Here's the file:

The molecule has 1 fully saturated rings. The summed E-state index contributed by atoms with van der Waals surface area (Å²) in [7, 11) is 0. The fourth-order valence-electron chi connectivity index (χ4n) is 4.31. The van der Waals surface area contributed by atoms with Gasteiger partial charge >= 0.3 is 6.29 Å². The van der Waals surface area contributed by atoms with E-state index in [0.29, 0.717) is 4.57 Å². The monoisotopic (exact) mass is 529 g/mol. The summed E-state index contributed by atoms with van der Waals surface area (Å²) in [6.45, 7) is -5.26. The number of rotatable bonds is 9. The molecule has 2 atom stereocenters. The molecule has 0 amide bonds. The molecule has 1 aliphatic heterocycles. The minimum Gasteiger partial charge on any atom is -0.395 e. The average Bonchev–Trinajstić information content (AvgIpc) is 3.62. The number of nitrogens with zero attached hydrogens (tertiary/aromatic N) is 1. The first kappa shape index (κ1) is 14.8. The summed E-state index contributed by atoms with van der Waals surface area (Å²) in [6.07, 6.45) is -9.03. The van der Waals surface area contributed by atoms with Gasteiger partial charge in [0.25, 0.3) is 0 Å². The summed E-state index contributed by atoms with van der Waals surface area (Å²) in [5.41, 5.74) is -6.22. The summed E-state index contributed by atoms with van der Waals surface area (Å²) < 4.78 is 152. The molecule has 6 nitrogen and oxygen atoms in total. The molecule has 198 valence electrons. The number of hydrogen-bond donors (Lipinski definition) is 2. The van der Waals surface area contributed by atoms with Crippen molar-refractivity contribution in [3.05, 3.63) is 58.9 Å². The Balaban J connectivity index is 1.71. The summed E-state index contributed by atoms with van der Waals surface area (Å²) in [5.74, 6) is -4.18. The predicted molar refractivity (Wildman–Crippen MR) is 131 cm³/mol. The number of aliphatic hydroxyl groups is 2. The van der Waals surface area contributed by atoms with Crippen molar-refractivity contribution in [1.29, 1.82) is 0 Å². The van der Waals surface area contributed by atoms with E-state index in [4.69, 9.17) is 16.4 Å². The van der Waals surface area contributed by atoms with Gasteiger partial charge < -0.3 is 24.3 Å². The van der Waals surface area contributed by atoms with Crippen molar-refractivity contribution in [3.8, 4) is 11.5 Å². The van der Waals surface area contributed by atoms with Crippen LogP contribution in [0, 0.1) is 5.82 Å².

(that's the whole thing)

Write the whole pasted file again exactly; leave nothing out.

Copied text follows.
The molecule has 1 fully saturated rings. The summed E-state index contributed by atoms with van der Waals surface area (Å²) in [7, 11) is 0. The fourth-order valence-electron chi connectivity index (χ4n) is 4.31. The van der Waals surface area contributed by atoms with Gasteiger partial charge >= 0.3 is 6.29 Å². The van der Waals surface area contributed by atoms with E-state index in [0.29, 0.717) is 4.57 Å². The monoisotopic (exact) mass is 529 g/mol. The summed E-state index contributed by atoms with van der Waals surface area (Å²) in [6.45, 7) is -5.26. The number of rotatable bonds is 9. The molecule has 2 atom stereocenters. The molecule has 0 amide bonds. The molecule has 1 aliphatic heterocycles. The minimum Gasteiger partial charge on any atom is -0.395 e. The average Bonchev–Trinajstić information content (AvgIpc) is 3.62. The number of nitrogens with zero attached hydrogens (tertiary/aromatic N) is 1. The first kappa shape index (κ1) is 14.8. The summed E-state index contributed by atoms with van der Waals surface area (Å²) in [6.07, 6.45) is -9.03. The van der Waals surface area contributed by atoms with Gasteiger partial charge in [0.25, 0.3) is 0 Å². The summed E-state index contributed by atoms with van der Waals surface area (Å²) in [5.41, 5.74) is -6.22. The summed E-state index contributed by atoms with van der Waals surface area (Å²) < 4.78 is 152. The molecule has 6 nitrogen and oxygen atoms in total. The molecule has 198 valence electrons. The number of hydrogen-bond donors (Lipinski definition) is 2. The van der Waals surface area contributed by atoms with Crippen molar-refractivity contribution in [3.05, 3.63) is 58.9 Å². The Balaban J connectivity index is 1.71. The summed E-state index contributed by atoms with van der Waals surface area (Å²) in [5.74, 6) is -4.18. The predicted molar refractivity (Wildman–Crippen MR) is 131 cm³/mol. The number of aliphatic hydroxyl groups is 2. The van der Waals surface area contributed by atoms with Crippen molar-refractivity contribution in [1.29, 1.82) is 0 Å². The van der Waals surface area contributed by atoms with E-state index in [4.69, 9.17) is 16.4 Å². The van der Waals surface area contributed by atoms with Gasteiger partial charge < -0.3 is 24.3 Å². The van der Waals surface area contributed by atoms with Crippen molar-refractivity contribution in [3.8, 4) is 11.5 Å². The van der Waals surface area contributed by atoms with Crippen LogP contribution in [0, 0.1) is 5.82 Å².